From the Origin of China to Gutenberg Bible: How the Invention of the Printing Machine Changed the World

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Wen | Bill, it's time for dinner

 

Editor | Bill, it's time for dinner

 

introduction

 

The first printing press was invented by Chinese monks around 600 AD and further developed during the reign of the Tang Dynasty in China, as well as in Korea and Japan. In the end, these inventions spread to Europe, where Johannes Gutenberg absorbed and developed this ancient model. He printed 180 Bible books, thereby consolidating his position in history. In the end, the printing press shaped modern communication as we know it, catalyzing everything from infrastructure and technology to universities and symphonies, and shaping most of the factors that define our modern era.

 

The Evolution of Printing Machines in the Long River of History

 

Before the emergence of the Internet, before telephone lines and radio waves could transmit information in real-time on a global scale, and before the era of newspapers and literature, several centuries before Johannes Gutenberg printed the first Bible, there was a Chinese farmer named Bi Sheng.

 

Most of the details of his life disappeared with the passage of time, but at some point in the 11th century, Bi Sheng was the first to invent movable type printing, an innovation that simplified the printing process, promoted the widespread publication and distribution of Buddhist and Taoist books, and ultimately led Gutenberg to create his famous Bible.

 

Although Bi Sheng may have been the earliest innovator in the printing press industry, he was not the first to develop printing technology. This difference can be traced back even further.

 

 


The Ancient Origins of Printing Machines

 

The earliest recorded writing is believed to have been created by Chinese monks around 600 AD. The first known printed text in the world was a Buddhist scripture, the Vajra Sutra, which appeared during the Tang Dynasty's reign around 868 AD. This book was sealed in a cave near Dunhuang, China for over 1000 years before its discovery in 1900, using a method called woodblock printing. During the same period, South Korea and Japan also adopted similar methods.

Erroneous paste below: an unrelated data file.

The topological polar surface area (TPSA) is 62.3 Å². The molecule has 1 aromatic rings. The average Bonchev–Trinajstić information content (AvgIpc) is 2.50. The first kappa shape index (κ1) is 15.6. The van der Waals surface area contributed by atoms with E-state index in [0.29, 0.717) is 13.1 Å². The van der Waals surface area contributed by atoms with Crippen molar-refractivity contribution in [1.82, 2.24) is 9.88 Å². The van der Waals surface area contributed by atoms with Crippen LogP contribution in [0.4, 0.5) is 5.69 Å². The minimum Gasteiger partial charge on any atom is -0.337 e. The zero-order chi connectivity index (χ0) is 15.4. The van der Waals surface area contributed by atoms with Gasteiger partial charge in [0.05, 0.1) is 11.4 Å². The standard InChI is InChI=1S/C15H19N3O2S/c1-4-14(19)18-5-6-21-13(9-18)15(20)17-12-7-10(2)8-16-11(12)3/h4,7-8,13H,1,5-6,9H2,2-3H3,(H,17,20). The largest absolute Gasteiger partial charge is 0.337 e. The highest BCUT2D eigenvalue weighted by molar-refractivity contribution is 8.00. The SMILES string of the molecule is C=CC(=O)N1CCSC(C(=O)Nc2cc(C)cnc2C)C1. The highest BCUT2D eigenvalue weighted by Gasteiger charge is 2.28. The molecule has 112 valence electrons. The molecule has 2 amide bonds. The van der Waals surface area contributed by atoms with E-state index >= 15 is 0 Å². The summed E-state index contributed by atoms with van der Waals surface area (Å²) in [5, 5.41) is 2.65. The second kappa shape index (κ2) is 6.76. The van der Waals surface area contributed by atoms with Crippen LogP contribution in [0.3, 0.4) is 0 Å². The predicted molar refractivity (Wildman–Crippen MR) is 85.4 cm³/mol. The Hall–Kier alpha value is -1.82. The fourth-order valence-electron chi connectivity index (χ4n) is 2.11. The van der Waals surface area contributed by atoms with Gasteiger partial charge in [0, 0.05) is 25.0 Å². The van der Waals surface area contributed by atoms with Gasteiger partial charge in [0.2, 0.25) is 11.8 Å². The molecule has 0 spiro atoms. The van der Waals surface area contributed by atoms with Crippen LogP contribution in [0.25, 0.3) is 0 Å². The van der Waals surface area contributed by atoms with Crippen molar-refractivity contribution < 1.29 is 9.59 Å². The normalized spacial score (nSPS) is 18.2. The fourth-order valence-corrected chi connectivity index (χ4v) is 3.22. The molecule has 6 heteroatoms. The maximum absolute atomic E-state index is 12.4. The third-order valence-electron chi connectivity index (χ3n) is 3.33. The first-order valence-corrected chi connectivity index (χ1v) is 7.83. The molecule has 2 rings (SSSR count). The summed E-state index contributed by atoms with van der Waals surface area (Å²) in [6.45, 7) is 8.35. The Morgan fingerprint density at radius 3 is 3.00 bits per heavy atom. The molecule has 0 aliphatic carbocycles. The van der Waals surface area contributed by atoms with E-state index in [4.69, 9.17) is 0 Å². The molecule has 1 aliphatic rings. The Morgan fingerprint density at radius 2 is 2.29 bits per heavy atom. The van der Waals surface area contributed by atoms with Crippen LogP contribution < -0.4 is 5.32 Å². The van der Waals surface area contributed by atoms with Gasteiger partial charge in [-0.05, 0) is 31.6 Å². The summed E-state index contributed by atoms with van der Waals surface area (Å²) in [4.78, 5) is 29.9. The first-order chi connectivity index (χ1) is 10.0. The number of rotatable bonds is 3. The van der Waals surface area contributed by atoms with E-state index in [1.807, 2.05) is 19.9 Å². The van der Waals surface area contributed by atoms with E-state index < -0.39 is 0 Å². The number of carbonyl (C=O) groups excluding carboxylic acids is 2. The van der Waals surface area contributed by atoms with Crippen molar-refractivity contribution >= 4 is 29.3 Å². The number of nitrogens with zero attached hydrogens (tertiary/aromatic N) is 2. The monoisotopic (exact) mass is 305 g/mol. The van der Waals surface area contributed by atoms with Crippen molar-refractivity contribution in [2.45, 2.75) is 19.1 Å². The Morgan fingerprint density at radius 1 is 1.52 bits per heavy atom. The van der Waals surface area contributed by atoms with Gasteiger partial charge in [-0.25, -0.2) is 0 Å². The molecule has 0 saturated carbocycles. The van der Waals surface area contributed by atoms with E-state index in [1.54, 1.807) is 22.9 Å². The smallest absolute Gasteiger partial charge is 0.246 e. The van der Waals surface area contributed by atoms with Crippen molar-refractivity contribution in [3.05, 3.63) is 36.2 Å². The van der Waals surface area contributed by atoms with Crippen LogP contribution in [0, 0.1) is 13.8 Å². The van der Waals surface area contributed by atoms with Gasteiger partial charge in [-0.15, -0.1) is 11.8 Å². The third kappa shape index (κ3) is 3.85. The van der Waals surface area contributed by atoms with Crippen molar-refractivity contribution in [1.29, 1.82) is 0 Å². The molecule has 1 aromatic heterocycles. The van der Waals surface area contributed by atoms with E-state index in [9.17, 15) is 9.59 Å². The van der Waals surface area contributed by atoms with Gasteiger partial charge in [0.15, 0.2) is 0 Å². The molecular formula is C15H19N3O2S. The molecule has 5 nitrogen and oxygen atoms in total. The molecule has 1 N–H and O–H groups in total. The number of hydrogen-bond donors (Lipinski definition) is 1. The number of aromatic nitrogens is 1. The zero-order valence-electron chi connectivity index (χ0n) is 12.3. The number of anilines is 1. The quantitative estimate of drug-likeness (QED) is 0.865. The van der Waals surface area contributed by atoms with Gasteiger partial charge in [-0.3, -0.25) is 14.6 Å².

As a lamp, a cataract, a star in space, an illusion, a dewdrop, a bubble, a dream, a cloud, a lightning bolt, look at everything created like this

 


Over the next few hundred years, Chinese inventors created other texts, manuals, and scrolls. In the end, Bi Sheng appeared and created the first movable clay text printing method. This includes carving letters on clay and baking them into hard blocks that can be pressed onto iron plates to make letters.

 

Finally, in the late 13th century, a Yuan dynasty magistrate named Wang Chen created and mass-produced a series of agricultural books called "Agricultural Books", which were printed using movable type around 1297, making production speed and mass production possible. Some books printed using Wang Chen's craftsmanship were even shipped to Europe. Moreover, ironically, they also elaborated on many Chinese inventions that were later considered European inventions.

 

It is believed that the first use of movable metal type was in Korea. The oldest surviving example of this progress is the Buddhist text printed in Cheongju during the Korean Goryeo Dynasty, dating back to 1377.

 

The printing press - the earliest effort made by Chinese monks to engrave every character on metal, changed the DNA of human relations and knowledge, and sparked a revolution in countless aspects of human life. Its impact is still felt today.

 

Johannes Gutenberg invented a new model of the economy